# How to solve for concentration of two equilibrium reactions with finite equilibrium constants?

I have a small problem of equilibrium that I counldn't solve. I want the exact answer. No approximations please. $$\begin{array}{ll} \ce{H2O + H2O <=> H3O+ + OH-} &\quad\left(K_w = 1\cdot 10^{-14}\right) \\ \ce{HNO2 + H2O <=> H3O+ + NO2-} &\quad\left(K_a = 4\cdot10^{-4}\right) \\ \end{array}$$

Objective: Find the concentration every substance, given that the initial value of $[\ce{HNO2}]_0$ is known. Feel free to insert any numerical value for it, if you wish. I have no idea how to solve for the concentrations, when I have two finite ionization constants. How to solve it?

Of course, in this situation, most people would ignore the contribution of the auto-ionization constant of water (that is, ignore the first reaction), leaving only the second one, which is fairly easy to calculate the concentrations. I do not want that.

The reading of this part is optional. Feel free to skip everything down below if you wish. This is an example that I understood how to solve: $$\begin{array}{ll} \ce{H2O + H2O <=> H3O+ + OH-} &\quad\left(K_w = 1\cdot 10^{-14}\right) \\ \ce{HCl + H2O <=> H3O+ + Cl-} &\quad\left(\mbox{Full Dissociation}\right) \\ \end{array}$$

Hereby, lets say we had an initial concentration of $[\ce{HCl}]_0$. It will then fully dissociate, thus we shall have: $[\ce{HCl}]_0 = [\ce{H3O+}]_0$. Now we correct considering the water autoionization:

$$\begin{array}{ll} [\ce{H3O+}] = [\ce{HCl}]_0 + x \\ [\ce{OH-}] = x \\ \end{array}$$

We solve for $x$ such that $[\ce{H3O+}][\ce{OH-}] = K_w$. This will give me a quadratic equation, which using bhaskara becomes easy to solve.

Again, most people here would ignore the first reaction. And, in certain circumstances, they could, for instance, find a potentially wrong value of $\text{pH}$. Classical example: Just let $[\ce{HCl}]_0 = 10^{-8}$, and then ignoring water autoionization, it will fully dissociate thus $[\ce{H3O+}]_0 = 10^{-8}$, giving $\mathrm{pH = 8}$. So, we just got a basic $\text{pH}$ after just inserting hydrochloric acid in water!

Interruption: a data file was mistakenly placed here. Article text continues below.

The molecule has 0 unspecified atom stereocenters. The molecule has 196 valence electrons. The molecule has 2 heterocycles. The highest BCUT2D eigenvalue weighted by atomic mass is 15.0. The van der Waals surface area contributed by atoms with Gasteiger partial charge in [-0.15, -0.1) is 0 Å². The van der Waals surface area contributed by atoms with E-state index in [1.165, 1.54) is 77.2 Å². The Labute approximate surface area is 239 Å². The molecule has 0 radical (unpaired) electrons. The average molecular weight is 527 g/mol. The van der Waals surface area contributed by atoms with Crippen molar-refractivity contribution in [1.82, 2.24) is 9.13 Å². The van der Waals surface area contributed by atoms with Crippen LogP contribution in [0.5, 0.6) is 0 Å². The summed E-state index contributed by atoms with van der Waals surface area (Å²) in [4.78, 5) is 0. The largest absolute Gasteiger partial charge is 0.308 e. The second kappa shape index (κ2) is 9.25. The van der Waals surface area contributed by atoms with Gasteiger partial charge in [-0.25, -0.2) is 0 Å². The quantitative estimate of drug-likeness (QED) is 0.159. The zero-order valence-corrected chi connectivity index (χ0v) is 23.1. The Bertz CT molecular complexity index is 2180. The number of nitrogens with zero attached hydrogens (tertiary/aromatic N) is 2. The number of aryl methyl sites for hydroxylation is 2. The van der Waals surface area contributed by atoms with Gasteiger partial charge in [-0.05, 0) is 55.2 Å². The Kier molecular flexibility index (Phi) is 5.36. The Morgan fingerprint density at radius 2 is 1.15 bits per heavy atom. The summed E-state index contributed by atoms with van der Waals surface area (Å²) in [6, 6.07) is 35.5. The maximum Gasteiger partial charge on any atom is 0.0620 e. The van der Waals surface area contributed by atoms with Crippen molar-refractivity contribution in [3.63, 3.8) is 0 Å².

Completely accurate answer :

The main reactions which take place are $$\begin{array}{ll} \ce{ H2O <=> H+ + OH-} &\quad\left(K_\mathrm{w}= 1\times 10^{-14}\right) \\ \ce{HNO2 <=> H+ + NO2-} &\quad\left(K_\mathrm{a}= 4\times10^{-4}\right) \\ \end{array}$$ $$\ce{HNO2}$$ acid is a weak acid, which does not dissociate completely in water. This means it does not give all its hydrogen ions into the water, the resulting solution contains four species $${\ce{H+}, \ce{OH−},\ce{NO2−}}$$, and undissociated acid $$\ce{HNO2}$$. In order to specify the concentrations of the four species present in an aqueous solution of $$\ce{HNO2}$$, we need four independent equations between them. These are :

1- Equilibria. We have two equilibrium equations:

The dissociation equilibrium of water $$\ce{ K_\mathrm{w}=[H+][OH−]}\tag{1}$$ The dissociation equilibrium of acid $$\mathrm{ K_\mathrm{a}}=\frac{[H^+]_e[NO_2^−]_e}{ [HNO_2]_e}\tag{2}$$